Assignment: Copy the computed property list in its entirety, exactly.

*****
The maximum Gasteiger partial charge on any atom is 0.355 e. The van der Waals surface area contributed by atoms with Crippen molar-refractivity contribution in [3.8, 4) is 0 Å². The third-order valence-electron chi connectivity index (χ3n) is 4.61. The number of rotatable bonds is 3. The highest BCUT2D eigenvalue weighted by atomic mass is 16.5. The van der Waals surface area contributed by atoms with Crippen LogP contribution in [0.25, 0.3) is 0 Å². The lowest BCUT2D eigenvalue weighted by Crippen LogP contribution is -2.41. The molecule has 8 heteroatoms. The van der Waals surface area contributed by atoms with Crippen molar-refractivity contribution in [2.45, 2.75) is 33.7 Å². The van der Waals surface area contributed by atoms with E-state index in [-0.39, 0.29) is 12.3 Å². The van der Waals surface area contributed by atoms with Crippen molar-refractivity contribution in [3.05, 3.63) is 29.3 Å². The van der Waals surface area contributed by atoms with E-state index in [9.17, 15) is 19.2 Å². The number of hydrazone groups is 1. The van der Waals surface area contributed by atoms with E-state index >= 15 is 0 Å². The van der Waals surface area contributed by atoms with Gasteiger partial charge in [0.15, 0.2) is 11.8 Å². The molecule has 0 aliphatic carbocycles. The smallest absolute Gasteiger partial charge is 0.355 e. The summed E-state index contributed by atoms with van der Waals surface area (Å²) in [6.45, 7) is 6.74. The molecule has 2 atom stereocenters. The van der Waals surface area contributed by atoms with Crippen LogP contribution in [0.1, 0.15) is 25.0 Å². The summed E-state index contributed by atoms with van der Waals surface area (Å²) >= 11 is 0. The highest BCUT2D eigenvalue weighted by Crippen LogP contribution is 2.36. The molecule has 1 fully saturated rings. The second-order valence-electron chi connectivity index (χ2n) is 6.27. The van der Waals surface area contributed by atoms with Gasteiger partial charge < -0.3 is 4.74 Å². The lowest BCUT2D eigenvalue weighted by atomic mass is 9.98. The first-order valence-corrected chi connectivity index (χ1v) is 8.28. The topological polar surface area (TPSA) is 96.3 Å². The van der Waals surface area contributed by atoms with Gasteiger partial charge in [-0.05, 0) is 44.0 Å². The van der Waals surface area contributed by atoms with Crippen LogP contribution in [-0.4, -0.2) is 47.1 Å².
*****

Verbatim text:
The maximum Gasteiger partial charge on any atom is 0.355 e. The van der Waals surface area contributed by atoms with Crippen molar-refractivity contribution in [3.8, 4) is 0 Å². The third-order valence-electron chi connectivity index (χ3n) is 4.61. The number of rotatable bonds is 3. The highest BCUT2D eigenvalue weighted by atomic mass is 16.5. The van der Waals surface area contributed by atoms with Crippen LogP contribution in [0.25, 0.3) is 0 Å². The lowest BCUT2D eigenvalue weighted by Crippen LogP contribution is -2.41. The molecule has 8 heteroatoms. The van der Waals surface area contributed by atoms with Crippen molar-refractivity contribution in [2.45, 2.75) is 33.7 Å². The van der Waals surface area contributed by atoms with E-state index in [-0.39, 0.29) is 12.3 Å². The van der Waals surface area contributed by atoms with Crippen molar-refractivity contribution in [3.05, 3.63) is 29.3 Å². The van der Waals surface area contributed by atoms with E-state index in [9.17, 15) is 19.2 Å². The number of hydrazone groups is 1. The van der Waals surface area contributed by atoms with E-state index >= 15 is 0 Å². The van der Waals surface area contributed by atoms with Gasteiger partial charge in [0.15, 0.2) is 11.8 Å². The molecule has 0 aliphatic carbocycles. The smallest absolute Gasteiger partial charge is 0.355 e. The summed E-state index contributed by atoms with van der Waals surface area (Å²) in [6.45, 7) is 6.74. The molecule has 2 atom stereocenters. The van der Waals surface area contributed by atoms with Crippen LogP contribution in [0.1, 0.15) is 25.0 Å². The summed E-state index contributed by atoms with van der Waals surface area (Å²) >= 11 is 0. The highest BCUT2D eigenvalue weighted by Crippen LogP contribution is 2.36. The molecule has 1 fully saturated rings. The second-order valence-electron chi connectivity index (χ2n) is 6.27. The van der Waals surface area contributed by atoms with Gasteiger partial charge < -0.3 is 4.74 Å². The lowest BCUT2D eigenvalue weighted by atomic mass is 9.98. The first-order valence-corrected chi connectivity index (χ1v) is 8.28. The topological polar surface area (TPSA) is 96.3 Å². The van der Waals surface area contributed by atoms with Gasteiger partial charge in [-0.05, 0) is 44.0 Å². The van der Waals surface area contributed by atoms with Crippen LogP contribution in [-0.4, -0.2) is 47.1 Å².